According to Christina Dean of ReDress, 10-20% of all textiles in the fashion industry are discarded as waste. The guys at Offcut Caps seized an opportunity in all that waste, and began making 5-panel caps here in New Zealand from discarded offcuts sitting on workroom floors around the world. These scraps would have otherwise joined millions of tonnes of fabric currently going into landfill each year, releasing toxic chemicals and greenhouse gases.
Their caps are not only kind to the planet, they are cool as heck and easy on the wallet (they start at $69 NZD, not bad for limited run, handmade locally) . Did we mention they plant a tree for every cap sold?
We chatted to Offcuts co-founder Adrien Taylor about their creation and the “why” behind this innovative brand.
I always like a ‘best mates’ story behind a business, how did you guys meet?
Matt and I used to work together at a cafe called Joe's Garage in Christchurch. I walked in and asked him for a job and a few days later I was in the kitchen washing dishes. Matt was my boss but we quickly became best mates: working all day and surfing all evening together after work. We get on well during and outside of work which is pretty crucial for a good business and friend relationship.
You guys have created something very cool here, Why hats? Why take environmental factors into consideration?
Thanks! The idea for caps came to me because to use offcut fabrics, we needed a piece of clothing that requires small pieces of fabric. Everything I do takes environmental factors into consideration, so this is no different. Every business should be taking their environmental impact into consideration with absolutely everything they do, and consumers should be demanding that of all businesses. It's not acceptable in the 21st century - with climate change and the enormous damage our race is doing to the planet - to not make business as environmentally sustainable as it is economically sustainable. We want Offcut to be proof that a business can and should be both.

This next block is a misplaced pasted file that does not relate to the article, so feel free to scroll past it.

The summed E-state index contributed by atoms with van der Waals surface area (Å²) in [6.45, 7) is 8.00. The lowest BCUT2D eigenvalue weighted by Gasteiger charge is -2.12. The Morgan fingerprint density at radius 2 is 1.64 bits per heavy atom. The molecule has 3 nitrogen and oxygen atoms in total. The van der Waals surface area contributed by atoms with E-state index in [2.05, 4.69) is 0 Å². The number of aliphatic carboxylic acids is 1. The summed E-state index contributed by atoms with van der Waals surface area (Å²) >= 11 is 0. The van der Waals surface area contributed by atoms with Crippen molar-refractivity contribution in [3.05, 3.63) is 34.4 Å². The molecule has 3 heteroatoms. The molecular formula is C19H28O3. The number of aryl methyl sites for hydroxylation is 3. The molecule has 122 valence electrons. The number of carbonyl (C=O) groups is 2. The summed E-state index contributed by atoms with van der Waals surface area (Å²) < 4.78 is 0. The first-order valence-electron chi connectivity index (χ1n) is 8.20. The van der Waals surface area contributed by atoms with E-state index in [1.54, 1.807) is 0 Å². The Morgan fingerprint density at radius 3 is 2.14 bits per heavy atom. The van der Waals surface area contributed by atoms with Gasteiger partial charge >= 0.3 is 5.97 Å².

Do you come up against challenges that you wouldn’t face if using fast-fashion production techniques?
Manufacturing in New Zealand is expensive. There's no doubt we could get the caps made for a quarter of the current cost in China, but for the moment we're staying put in New Zealand. It gives us greater oversight into the quality and manufacturing working conditions of each and every individual cap, which is super important to us. I'm not ruling out that we'll ever go to Asia for production because if we continue to scale this would make the most environmental sense, since it's there that the vast majority of the world's fabric lives. Quality is at the forefront of everything we do. We want our caps to last decades, not the months other garment brands aim for.
Are you sourcing your fabrics here in NZ or do they come from all over? Can you talk us through the process for finding your killer fabrics? (Without giving away your trade secrets obviously!)
We mainly source our fabrics in New Zealand and Australia, but have also received some from the USA, Sri Lanka, and China. Sourcing the fabrics is a combination of me actively contacting brands we'd love to work with and brands contacting us. Once we've made contact, it's generally a pretty simple case of them sending us in some offcut or end-of-line fabric for us to work our magic with.
Do you have a sense of how much your customers are responding to the environmental story behind your product as opposed to just loving the designs?
It's a real mix. We want to be known first and foremost for making the world's greatest caps, and with the added benefit that they're great for the environment. We don't want people to buy the caps just because they're not damaging the planet; the designs have to stand on their own two feet. But what initially draws our fans in is a mix of both things: the killer designs, and our environmental credentials.
Can you tell us a little more about your partnership with Trees For Future?
From the moment we founded Offcut, I wanted to not only take something bad away from the planet - fabric waste - but also give something back. I was inspired by TOMS' great one-for-one business model but instead of choosing to give caps to people less fortunate than myself, I thought we'd plant trees. The planet needs more trees to absorb our carbon emissions and help us have a decent crack at preventing catastrophic climate change. I contacted Trees for the Future after reading about them and it quickly became apparent that our values were closely aligned. They do fantastic work planting fruit trees for Sub-Saharan African farmers so not only do the trees absorb carbon, but they also help feed businesses and create business opportunities. How cool is that!
MOM JEANS BECAME A THING, I HEAR DAD CAPS ARE GAINING TRACTION - ANY PLANS TO PRODUCE A LINE? :)
Hah, maybe =)
What’s next for OffCuts? Any plans to expand beyond hats? Global domination?
There are actually quite a few things we can apply the Offcut model to... you'll have to watch this space ; )
You can check out their their current range at offcutcaps.com.